Monster Hunter World is also really good at slowly introducing you to the game's mechanics and explaining things through tutorials and tooltips. The amount of info thrown at you in the beginning of the game is pretty overwhelming, even for a MH veteran, but you can always go back and read all of these tutorials again, because the game saves them all for you. The game also keeps a detailed notebook full of monster weaknesses, weak points, and even loot tables. You can pull all of this stuff up any time you want, too. Tooltips on rare monster parts even tell you what you have to do to get them. There's a small Wiki's worth of information built right into the game.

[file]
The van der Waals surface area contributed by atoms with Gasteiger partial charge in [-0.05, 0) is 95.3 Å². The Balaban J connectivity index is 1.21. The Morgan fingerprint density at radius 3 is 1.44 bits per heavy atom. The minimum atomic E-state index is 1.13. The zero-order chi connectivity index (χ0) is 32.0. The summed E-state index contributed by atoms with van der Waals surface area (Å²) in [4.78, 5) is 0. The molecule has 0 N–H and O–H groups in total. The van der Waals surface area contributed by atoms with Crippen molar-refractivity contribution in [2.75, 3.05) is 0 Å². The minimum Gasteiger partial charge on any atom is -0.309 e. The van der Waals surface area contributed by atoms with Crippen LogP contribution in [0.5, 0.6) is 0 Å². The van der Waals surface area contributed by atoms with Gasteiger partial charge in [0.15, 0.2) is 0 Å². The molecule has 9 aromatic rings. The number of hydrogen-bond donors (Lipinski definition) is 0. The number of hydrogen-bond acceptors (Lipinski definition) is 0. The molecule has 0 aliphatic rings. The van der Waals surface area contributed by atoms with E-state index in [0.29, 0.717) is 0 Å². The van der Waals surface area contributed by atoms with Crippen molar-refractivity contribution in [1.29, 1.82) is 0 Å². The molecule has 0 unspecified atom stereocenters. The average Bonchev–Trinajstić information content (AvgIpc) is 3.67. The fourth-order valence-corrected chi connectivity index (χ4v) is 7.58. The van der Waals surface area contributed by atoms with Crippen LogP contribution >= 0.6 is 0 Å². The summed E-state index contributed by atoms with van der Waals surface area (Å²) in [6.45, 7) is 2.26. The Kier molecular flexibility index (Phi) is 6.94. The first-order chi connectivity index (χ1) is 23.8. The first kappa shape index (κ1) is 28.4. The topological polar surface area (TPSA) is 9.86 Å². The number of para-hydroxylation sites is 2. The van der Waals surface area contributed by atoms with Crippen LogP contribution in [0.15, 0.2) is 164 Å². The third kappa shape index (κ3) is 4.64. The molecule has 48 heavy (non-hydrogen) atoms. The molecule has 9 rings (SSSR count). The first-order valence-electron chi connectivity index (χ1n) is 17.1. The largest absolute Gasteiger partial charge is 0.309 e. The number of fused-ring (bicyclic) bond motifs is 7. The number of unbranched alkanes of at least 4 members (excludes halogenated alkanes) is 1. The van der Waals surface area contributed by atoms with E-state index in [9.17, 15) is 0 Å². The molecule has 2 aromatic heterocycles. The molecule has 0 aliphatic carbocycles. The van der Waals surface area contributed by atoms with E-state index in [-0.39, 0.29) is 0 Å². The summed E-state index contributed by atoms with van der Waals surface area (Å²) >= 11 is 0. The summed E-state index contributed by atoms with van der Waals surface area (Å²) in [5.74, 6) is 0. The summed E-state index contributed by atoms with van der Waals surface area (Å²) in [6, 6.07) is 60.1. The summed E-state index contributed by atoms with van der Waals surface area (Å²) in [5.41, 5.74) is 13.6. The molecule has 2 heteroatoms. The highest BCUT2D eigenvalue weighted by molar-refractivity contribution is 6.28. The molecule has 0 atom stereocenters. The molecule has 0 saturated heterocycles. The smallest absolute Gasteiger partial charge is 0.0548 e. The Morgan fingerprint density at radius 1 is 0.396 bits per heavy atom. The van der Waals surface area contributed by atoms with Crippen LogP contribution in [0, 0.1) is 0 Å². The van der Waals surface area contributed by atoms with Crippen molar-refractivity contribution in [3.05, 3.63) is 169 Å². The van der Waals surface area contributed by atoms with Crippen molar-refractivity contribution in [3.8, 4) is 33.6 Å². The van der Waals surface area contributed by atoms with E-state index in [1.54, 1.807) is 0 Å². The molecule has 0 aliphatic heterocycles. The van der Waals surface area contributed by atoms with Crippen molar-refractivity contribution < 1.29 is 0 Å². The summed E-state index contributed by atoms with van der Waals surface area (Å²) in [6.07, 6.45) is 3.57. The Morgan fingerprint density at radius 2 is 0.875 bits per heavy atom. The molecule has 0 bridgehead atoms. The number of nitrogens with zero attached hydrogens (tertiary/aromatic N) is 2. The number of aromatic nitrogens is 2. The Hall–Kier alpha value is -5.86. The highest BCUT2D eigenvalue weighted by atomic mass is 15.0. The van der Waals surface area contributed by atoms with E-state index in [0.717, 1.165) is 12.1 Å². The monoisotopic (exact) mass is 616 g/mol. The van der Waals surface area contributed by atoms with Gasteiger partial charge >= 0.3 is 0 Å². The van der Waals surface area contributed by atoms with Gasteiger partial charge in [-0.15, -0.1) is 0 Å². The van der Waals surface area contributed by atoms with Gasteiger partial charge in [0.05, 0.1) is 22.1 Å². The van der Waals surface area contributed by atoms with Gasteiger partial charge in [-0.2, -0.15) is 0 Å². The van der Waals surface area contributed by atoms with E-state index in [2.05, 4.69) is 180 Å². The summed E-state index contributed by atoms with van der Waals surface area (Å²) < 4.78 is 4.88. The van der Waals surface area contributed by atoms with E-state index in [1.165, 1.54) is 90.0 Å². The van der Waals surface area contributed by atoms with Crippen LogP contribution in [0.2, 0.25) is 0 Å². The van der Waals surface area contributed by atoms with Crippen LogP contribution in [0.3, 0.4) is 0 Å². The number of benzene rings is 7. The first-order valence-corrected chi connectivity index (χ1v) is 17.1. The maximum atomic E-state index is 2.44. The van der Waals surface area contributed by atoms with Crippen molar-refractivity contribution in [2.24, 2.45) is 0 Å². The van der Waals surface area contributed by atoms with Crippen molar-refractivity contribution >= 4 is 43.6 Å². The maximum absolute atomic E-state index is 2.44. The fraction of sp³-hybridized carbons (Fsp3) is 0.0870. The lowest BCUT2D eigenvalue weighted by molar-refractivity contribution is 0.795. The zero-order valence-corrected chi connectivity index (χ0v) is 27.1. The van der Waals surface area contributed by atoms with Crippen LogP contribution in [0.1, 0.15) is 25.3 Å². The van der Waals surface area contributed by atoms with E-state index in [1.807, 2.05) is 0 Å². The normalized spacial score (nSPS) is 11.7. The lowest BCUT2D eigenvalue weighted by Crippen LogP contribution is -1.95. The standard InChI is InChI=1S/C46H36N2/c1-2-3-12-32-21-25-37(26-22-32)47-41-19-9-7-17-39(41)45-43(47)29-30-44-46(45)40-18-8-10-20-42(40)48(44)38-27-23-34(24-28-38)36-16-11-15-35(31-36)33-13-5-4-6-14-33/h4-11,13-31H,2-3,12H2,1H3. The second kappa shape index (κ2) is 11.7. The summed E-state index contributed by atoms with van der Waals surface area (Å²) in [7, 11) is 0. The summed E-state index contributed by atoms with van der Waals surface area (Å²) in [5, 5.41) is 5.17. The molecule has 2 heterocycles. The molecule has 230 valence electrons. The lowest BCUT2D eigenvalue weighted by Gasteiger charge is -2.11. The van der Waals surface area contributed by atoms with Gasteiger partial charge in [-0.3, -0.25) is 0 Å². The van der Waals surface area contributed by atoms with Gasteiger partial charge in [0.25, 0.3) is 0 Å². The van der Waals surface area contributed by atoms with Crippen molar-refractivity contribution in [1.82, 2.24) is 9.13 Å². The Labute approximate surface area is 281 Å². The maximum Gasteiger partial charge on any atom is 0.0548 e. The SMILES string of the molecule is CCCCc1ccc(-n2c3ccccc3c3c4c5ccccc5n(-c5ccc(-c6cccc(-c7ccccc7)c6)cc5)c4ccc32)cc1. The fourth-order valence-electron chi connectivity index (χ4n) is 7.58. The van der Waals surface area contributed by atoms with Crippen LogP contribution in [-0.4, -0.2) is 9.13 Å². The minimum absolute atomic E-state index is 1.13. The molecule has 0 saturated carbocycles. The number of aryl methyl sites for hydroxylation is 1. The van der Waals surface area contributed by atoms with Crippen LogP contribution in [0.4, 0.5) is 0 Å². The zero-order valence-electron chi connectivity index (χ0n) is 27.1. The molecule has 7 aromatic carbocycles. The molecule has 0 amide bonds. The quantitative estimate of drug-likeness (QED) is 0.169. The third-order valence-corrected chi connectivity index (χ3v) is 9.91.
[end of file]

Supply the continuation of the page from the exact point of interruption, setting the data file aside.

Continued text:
Monster Hunter World introduces a ton of other improvements as well. You can now go to any area and freely explore, hunt, or farm herbs and mushrooms without taking some useless voucher turn-in quest. Crafting has been greatly simplified. You don't need recipe books, required materials have been reduced, and the game even gives you the option to automatically craft any item when you get the required materials. You only get one Palico and they don't have talent trees anymore. All you need to worry about is their gear. You have access to food and your bank at the starting camp in every map, so you can rebuff if you die, change your armor and weapon, and even store and restock items in the middle of a quest. You don't need to carry honey to make more Mega Potions anymore, just fast travel back to camp and restock. Did I mention you can fast travel? You can open up your map and travel to any campsite you've discovered. Items like the whetstone, bug net, BBQ spit, and fishing pole get their own dedicated inventory slots, and the whetstone has infinite uses. There are no mining picks, and you never put anything you carve from a monster in your bags, so you have a lot more free bag space now. It also makes it so you never have to discard an item to loot a monster part again. There's too many things for me to list here, but they all add up and make the game much more intuitive.